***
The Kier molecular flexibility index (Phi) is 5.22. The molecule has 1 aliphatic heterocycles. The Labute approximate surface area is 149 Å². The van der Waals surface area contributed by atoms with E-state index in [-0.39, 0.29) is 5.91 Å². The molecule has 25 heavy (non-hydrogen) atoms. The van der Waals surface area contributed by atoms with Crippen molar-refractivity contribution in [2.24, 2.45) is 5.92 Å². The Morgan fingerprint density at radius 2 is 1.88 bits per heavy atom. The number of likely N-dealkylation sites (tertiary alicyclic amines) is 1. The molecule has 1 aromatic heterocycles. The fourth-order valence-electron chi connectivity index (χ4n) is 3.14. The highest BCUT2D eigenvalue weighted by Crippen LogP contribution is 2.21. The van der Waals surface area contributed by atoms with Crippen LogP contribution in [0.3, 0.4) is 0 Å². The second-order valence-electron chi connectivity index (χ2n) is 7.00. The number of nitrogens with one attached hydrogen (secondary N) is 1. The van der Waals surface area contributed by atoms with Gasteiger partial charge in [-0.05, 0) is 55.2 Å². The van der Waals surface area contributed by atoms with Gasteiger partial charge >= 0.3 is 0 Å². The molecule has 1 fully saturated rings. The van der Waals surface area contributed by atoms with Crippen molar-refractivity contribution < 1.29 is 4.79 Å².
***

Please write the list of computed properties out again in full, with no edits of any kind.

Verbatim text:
The Kier molecular flexibility index (Phi) is 5.22. The molecule has 1 aliphatic heterocycles. The Labute approximate surface area is 149 Å². The van der Waals surface area contributed by atoms with E-state index in [-0.39, 0.29) is 5.91 Å². The molecule has 25 heavy (non-hydrogen) atoms. The van der Waals surface area contributed by atoms with Crippen molar-refractivity contribution in [2.24, 2.45) is 5.92 Å². The Morgan fingerprint density at radius 2 is 1.88 bits per heavy atom. The number of likely N-dealkylation sites (tertiary alicyclic amines) is 1. The molecule has 1 aromatic heterocycles. The fourth-order valence-electron chi connectivity index (χ4n) is 3.14. The highest BCUT2D eigenvalue weighted by Crippen LogP contribution is 2.21. The van der Waals surface area contributed by atoms with Crippen LogP contribution in [0.3, 0.4) is 0 Å². The second-order valence-electron chi connectivity index (χ2n) is 7.00. The number of nitrogens with one attached hydrogen (secondary N) is 1. The van der Waals surface area contributed by atoms with Gasteiger partial charge in [-0.05, 0) is 55.2 Å². The van der Waals surface area contributed by atoms with Gasteiger partial charge >= 0.3 is 0 Å². The molecule has 1 fully saturated rings. The van der Waals surface area contributed by atoms with Crippen molar-refractivity contribution < 1.29 is 4.79 Å².